This course will offer a systematic review of French grammar and is designed to strengthen and deepen students’ mastery of grammatical structures and vocabulary. Students will also begin to use linguistic concepts as tools for developing their analytic writing. To this end, we will incorporate the study of literary texts into the language learning. Baudelaire, Rimbaud, and Apollinaire are among the most well-known French poets. They have become such a part of the canon that children in France memorize their poems in school. But when their work was first published, it was considered to be scandalous and even obscene in terms of both content and form. How then do they come to embody French literature to such an extent in the wider culture? What role do invention, singularity, and the idea of genius play in literary history? How can studying those on the margins inform our understanding of the mainstream? In this course, we will look at some major literary movements in France (e.g., Romanticism, Symbolism, Naturalism, Decadence, Surrealism) and consider the ways in which writers who rebel against accepted convention actually shape and influence the very definition of “literature.” Through the examination of key works—including poems, manifestos, prose, and visual art—we will explore certain critical moments in French literature and investigate questions about how the marginal becomes central. Authors studied will include Vivant Denon, Nerval, Gautier, Sand, Flaubert, Baudelaire, Verlaine, Rimbaud, Huysmans, Tzara, Apollinaire, Colette, Breton, Aragon, and Debord. In addition to conferences, a weekly conversation session with a French language assistant(e) is required. Attendance at the weekly French lunch table and French film screenings are both highly encouraged. The Intermediate I and II French courses are specially designed to help prepare students for studying in Paris with Sarah Lawrence College during their junior year. Course conducted in French. Admission by placement test to be taken during interview week at the beginning of the fall semester or by completion of Beginning French.

Intermediate French II: Journey There and Back Again: Travel, Displacement, and Migration in the Francophone World (19th to 20th Century)

Intermediate—Year

This francophone literature course, conducted entirely in French, is designed for students who already grasp major aspects of French grammar and language but wish to develop their oral and writing skills. Rigorous preparation and regular class participation will be major elements of the course. Students are expected to be able to easily read complex texts and analyze them in literary and historical terms. The central focus of the course will be devoted to the study and discussion of travel, mobility, and immigration between French colonies in Africa, the Caribbean, North Africa, South Asia, and metropolitan France. These topics will be studied in writing across a range of literary genres and visual arts. The first part of the course will focus on French travelers’ and colonial settlers’ constructions of “elsewhere” and “otherness” in connection to gender and race. The course will then explore forced and voluntary displacement of colonial people to highlight different aspects of cultural encounters, problems of integration, and identity crises. Finally, the course will raise the question of exile and the return to the homeland. Readings will include texts by Honoré de Balzac, Maryse Condé, Marguerite Duras, Victor Hugo, Guy de Maupassant, Dany Lafèrière, Saint-John Perse, and Gisèle Pineau; films by Yamina Benguigui, Rachid Bouchareb, Djibril Diop Manbéty. The Intermediate I and II French courses are specially designed to help prepare students for studying in Paris with Sarah Lawrence College during their junior year. Course conducted in French. Admission by placement test to be taken during interview week at the beginning of the fall semester or by completion of Intermediate French I (possibly Advanced Beginning for outstanding students).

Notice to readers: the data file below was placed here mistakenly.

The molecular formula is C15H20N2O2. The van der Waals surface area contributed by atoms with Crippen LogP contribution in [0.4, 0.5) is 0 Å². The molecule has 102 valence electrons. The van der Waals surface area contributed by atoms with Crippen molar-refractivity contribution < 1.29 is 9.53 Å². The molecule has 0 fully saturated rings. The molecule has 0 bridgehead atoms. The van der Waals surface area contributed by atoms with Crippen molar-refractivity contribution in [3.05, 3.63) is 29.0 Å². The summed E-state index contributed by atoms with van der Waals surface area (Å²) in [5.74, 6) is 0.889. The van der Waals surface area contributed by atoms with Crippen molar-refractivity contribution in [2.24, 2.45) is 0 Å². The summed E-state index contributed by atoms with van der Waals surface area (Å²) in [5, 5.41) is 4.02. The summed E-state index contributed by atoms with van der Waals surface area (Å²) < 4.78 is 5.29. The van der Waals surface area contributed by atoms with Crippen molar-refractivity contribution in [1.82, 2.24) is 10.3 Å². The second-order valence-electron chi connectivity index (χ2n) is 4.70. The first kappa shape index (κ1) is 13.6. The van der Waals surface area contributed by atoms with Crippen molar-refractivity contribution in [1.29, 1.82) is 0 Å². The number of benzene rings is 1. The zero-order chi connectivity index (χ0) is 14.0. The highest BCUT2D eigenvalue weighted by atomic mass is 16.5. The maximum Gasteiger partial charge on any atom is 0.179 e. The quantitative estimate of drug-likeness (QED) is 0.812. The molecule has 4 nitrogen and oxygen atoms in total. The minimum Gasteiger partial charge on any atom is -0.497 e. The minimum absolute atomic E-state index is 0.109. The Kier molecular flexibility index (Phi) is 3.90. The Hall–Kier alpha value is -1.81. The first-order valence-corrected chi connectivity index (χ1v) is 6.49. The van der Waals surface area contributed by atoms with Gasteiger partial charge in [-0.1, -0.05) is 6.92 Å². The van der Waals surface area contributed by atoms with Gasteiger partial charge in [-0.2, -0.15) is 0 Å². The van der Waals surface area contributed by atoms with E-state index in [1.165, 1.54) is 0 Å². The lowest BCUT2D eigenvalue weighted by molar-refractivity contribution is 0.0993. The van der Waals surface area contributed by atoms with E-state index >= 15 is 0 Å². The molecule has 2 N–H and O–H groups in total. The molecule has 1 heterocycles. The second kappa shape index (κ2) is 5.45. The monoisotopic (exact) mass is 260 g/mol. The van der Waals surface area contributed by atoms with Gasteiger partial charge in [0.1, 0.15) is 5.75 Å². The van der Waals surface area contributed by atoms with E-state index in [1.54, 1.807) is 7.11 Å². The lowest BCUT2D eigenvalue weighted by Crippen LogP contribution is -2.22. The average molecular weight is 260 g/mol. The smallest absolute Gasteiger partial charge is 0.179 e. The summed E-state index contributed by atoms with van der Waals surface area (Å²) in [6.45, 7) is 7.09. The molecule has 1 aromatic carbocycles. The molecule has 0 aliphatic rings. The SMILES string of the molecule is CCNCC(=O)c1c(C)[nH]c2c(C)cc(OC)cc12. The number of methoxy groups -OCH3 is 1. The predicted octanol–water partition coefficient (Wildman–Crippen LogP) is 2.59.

Intermediate French III/Advanced French: Fictions of the Self: Writing in the First Person From Montaigne to Modiano

Intermediate—Year

As contemporary French fiction is often seen as overly centered on the “moi,” a thinly veiled account of the author’s personal obsessions—and as Patrick Modiano (winner of the 2014 Nobel Prize for literature) was recently acknowledged for his unique blend of first-person memoir, fictionalized family narrative, and ruminative historical enquiry—this course will offer an opportunity to go back to the origins of what appears to be a uniquely French way of approaching fiction. While narratives in the English-speaking world are generally divided between fiction and nonfiction, this distinction is not as relevant in the French tradition, allowing for more blurry lines between truth and invention. Questioning this division will be the main purpose of this course, which will explore various forms of first-person writing across a spectrum ranging from traditional autobiography to first-person novels casting the author’s life in a fictional mold—what the French call “auto-fiction.” Starting with Montaigne, Rousseau, and Stendhal, we will move to more challenging first-person narratives, including works by Proust and Céline, and new forms of “auto-fiction” in postwar France with authors such as Nathalie Sarraute, Jean Genet, and Samuel Beckett. Beyond our main discussion on the frontiers between fiction and nonfiction and the fictionalization of the self that can be observed in autobiography, we will address the frontiers between autobiography and other forms of first-person writing such as memoirs, letters, and the journal. Students will read excerpts, as well as complete works (for shorter works only). The course will include a review of the finer points of French grammar based on the texts that will be read in class. Students will improve their writing skills through regular assignments. They will also develop tools for literary analysis and will be introduced to the French essay format. Course conducted entirely in French.

Study Abroad in Paris

Eiffel TowerSLC's study abroad program in Paris, France, gives students the opportunity and the means to experience the creative and intellectual traditions that have made this city a destination for writers, artists and philosophers since medieval times. Students craft a personalized and intellectually stimulating course of study, while taking full advantage of Paris’ rich cultural life. Learn more»